Temporary assignments in sound royalties were discussed, which involve financing against specific royalty streams for a fixed period of time. Artists can still maintain relationships with entities like SoundExchange and their publisher, and any income above the assigned amount goes directly to the artist. Mr. Gold emphasized the importance of monitoring royalty statements for anomalies and discrepancies, and highlighted the necessity of properly representing works across different entities and registering them.

The Bank of Me: New Financing Models for New Artists

This particular panel was fascinating, offering various business models that new artists could have available to themselves to kickstart their careers. Panel moderator David Hazan (Founder, DLH Strategic Marketing) did a masterful job of keeping the conversation flowing and letting the most valuable information rise to the top. Scott Cohen, the co-founder of The Orchard and his latest venture Jukebox, a company that converts royalty streams from songs into securities that can be traded. Jukebox aims to allow people to buy shares in songs they love and generate income from the royalties. He explained the process of transforming royalties into securities through a special purpose vehicle (SPV) and getting them qualified by the Securities and Exchange Commission. He said that music royalties have historically outperformed the stock market and are considered an uncorrelated asset class. Mr. Cohen also mentioned that people understand the value of music assets and see this as a significant addition to alternative revenue streams in the music industry. Additionally, he spoke of the establishment of a creators’ fund to ensure that the value created on the platform is passed through to the artists, songwriters, and recording artists. Overall, Jukebox offers a new revenue stream for rights holders and is seen as a positive addition to the existing music industry.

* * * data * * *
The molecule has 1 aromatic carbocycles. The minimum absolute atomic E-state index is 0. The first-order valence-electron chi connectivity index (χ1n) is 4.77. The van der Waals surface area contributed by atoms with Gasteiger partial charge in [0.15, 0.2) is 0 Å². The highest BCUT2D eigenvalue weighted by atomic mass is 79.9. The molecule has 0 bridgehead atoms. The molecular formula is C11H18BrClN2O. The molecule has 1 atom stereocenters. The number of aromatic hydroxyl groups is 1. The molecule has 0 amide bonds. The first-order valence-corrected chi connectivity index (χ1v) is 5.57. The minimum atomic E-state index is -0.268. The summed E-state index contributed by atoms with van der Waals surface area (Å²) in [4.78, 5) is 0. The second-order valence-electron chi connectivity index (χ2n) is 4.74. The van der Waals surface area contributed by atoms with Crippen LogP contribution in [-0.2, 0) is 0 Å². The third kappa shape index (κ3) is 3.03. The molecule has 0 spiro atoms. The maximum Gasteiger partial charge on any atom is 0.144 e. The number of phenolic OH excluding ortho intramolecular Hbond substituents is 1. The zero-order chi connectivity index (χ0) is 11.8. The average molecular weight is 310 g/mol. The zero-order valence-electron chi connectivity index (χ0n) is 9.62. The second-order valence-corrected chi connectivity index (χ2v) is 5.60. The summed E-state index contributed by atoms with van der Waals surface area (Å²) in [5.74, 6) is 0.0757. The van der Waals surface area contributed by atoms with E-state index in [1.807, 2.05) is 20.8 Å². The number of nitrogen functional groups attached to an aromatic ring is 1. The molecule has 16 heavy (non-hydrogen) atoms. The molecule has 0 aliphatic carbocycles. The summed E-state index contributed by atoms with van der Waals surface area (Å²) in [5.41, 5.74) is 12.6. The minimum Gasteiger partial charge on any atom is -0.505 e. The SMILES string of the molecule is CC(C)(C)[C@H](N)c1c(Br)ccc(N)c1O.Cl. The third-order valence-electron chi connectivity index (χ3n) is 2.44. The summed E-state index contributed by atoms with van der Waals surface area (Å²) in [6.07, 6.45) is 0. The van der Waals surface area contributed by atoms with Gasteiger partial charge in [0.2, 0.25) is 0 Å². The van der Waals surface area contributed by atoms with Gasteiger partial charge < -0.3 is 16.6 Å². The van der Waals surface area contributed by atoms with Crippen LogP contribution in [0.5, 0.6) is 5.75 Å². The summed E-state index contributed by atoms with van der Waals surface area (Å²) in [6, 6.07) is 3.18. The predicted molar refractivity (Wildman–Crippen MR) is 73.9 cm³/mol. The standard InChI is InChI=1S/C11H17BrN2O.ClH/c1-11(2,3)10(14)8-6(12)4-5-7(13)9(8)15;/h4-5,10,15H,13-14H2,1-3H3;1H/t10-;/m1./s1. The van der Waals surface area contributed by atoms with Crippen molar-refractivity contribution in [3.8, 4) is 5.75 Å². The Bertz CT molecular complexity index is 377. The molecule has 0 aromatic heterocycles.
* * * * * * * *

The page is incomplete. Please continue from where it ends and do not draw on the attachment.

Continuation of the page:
Left to right: Founder, DLH Strategic Marketing and panel moderator David Hazan, Ajene Watson, Managing Director | CEO, Dot Hip Hop, LLC | Digital Asset Monetary Network, Inc., Morgan Hayduk, Co-CEO and Co-Founder, Beatdapp, Vanessa Thomas, Regional Director of Business Development & Artist Relations, Sound Royalties, Peter Harvey, Co-Founder and CEO, RoyFi Inc, and Scott Cohen, co-founder of The Orchard and current CEO, JKBX | Jukebox